More says that he should try to be "subtle" and "indirect," but Hythloday doesn't think those things exist in political councils—everyone is always saying things that are over the top and exaggerated. If you hold back, wham!, people start thinking you're a spy or a traitor.
How can one person do good when he is surrounded by people who don't care about improving themselves? They either win you over or ignore you. Indirect influence? Puh-lease!
Plato is totally right when he says that wise men can't make a difference for the public. They couldn't even convince a crowd to get out of the rain while they were all getting soaked. So instead, the wise just chill inside, keeping themselves dry at least since they can't convince anyone else.
But you know what Hythloday really thinks? He thinks that anywhere private property and money are valued, it's really hard for a country to be happy or just. How can it, when all the worst people get all the best stuff? Where the few have the most and are always worried about holding on to what they have? And, of course, everyone else is totally miserable.
This is why the Utopians are so brilliant! They have a very successful government but only a few laws. Good deeds are rewarded, but they share everything and everyone has what they need.
Every other country is always struggling to keep itself ordered. Private property is a total disaster because laws don't actually protect that property—people steal it, ruin it, etc.—and so there are endless new laws produced and new lawsuits brought forward. Total nightmare.
Thinking about all this really does make him sympathetic to Plato and his anti-private property stance. He was so right when he realized that the only way to be happy is to make property equal. How can equality exist when individuals own property? Even if there are lots of good things to do around, people become greedy and so just a few super-greedy people end up with way more stuff than everyone else. You end up with two groups: greedy rich people and modest, hardworking poor people trying to benefit the public.
Hythloday is totally convinced that we need to get rid of private property in order for equality to exist and for people to be happy. As long as there is private property, most people will be oppressed, miserable, and poor.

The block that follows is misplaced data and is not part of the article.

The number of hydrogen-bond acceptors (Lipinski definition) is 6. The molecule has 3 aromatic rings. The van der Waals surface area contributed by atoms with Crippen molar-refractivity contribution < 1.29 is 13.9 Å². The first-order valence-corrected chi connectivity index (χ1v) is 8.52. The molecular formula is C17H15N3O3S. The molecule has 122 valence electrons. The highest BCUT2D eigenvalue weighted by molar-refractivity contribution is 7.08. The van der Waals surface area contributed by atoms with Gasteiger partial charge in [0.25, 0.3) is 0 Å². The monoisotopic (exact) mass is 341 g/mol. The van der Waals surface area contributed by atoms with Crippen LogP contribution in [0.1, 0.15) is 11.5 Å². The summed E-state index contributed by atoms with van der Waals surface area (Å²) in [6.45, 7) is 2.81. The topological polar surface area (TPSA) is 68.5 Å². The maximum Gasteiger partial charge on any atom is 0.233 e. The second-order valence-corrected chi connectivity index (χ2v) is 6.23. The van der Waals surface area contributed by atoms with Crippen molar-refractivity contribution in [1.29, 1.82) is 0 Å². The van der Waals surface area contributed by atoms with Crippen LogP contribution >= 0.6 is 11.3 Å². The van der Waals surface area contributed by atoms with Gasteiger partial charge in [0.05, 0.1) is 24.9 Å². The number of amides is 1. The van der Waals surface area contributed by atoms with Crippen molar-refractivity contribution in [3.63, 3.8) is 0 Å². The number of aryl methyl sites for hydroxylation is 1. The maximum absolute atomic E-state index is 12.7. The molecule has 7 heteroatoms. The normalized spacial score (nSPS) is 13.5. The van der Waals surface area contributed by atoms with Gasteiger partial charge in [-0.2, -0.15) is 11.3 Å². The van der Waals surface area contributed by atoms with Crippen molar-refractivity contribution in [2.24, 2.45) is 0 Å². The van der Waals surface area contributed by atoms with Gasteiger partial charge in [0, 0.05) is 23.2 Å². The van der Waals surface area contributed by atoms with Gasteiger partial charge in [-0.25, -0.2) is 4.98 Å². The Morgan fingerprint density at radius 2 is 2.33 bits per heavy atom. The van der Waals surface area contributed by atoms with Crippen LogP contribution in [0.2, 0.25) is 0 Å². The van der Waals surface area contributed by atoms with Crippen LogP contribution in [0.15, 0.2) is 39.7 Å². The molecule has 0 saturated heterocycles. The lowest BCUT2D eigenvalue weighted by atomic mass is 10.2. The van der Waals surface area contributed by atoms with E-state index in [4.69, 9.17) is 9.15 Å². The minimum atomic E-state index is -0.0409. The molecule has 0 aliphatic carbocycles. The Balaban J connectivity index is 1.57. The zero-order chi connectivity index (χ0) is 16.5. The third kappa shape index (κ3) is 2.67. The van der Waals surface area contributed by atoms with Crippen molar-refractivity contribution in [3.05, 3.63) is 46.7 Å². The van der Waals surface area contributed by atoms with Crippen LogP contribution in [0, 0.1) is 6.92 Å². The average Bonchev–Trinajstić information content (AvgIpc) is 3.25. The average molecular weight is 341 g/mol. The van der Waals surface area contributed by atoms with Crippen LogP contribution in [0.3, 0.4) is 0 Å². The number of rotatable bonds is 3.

It's true that we could still make improvement under the current political system: restrict the amount of property owned, prevent the prince from being too powerful, keep people from being too crazy, not allow public offices to be bought. This last one is important because if public positions can be paid for, then only the rich can hold these positions (total vicious cycle).
So yes, some of these laws could make a difference, but really, it would just be like helping a sick person feel better. It doesn't actually cure the real issue; that requires getting rid of private property. And in fact, by temporarily alleviating the "symptoms" of private property, you might make the whole thing worse in the long run. (Hythloday isn't very clear here about how or why...)
More just doesn't agree. How can people be happy if everything is shared? People would just stop working and then there wouldn't be any property at all. All he sees that leading to is total chaos with people fighting each other for this "common" stuff.
And who would be in charge? More can't imagine anyone being able to stay in control.
Of course More would say that, Hythloday responds, because he doesn't have a real vision of how a country could be like this. If only More had been with Hythloday in Utopia and seen how they do things. He lived there for five years and was so happy, he only left to tell the rest of the world about what a great country it is.
Giles jumps in here (first time in a while), skeptical that anywhere could be better governed than the European world they know. Europeans are just as smart as Utopians are and, he insists, European governments have been around way longer so they've had time to figure out what works and what doesn't.
Around longer? Hythloday asks. Giles needs to read some Utopian history before he says that. They had built cities before Europe was even populated. So they've had plenty of time to come up with all sorts of nifty ideas. And maybe Europeans are smarter, but the Utopians are super enthusiastic and self-disciplined.
In their history books, it seems that they've never encountered "men-from-beyond-the-equator" except once a long, long time ago, when some Romans and Egyptians turned up. But because of how enthusiastic and careful they are, the Utopians learned tons from these castaways. Every significant idea the Romans and Egyptians had the Utopians learned. Imagine how well they did when Hythloday and some Europeans landed there.
What Hythloday thinks is sad is that if the reverse happens, and some Utopians show up in Europe, it would take ages for any of their wonderful ideas to catch on. In fact, if Hythloday had to boil their success down to one quality, it would be this: they love learning.
Do tell! Do tell! More requests (pretty excited). He and Giles want to hear every little detail about this amazing island.
Absolutely, Hythloday offers, but since there's a lot to discuss, they all agree it would be better to wait until lunch. So they all have lunch and then return to the very same spot and listen to Hythloday's description of Utopia.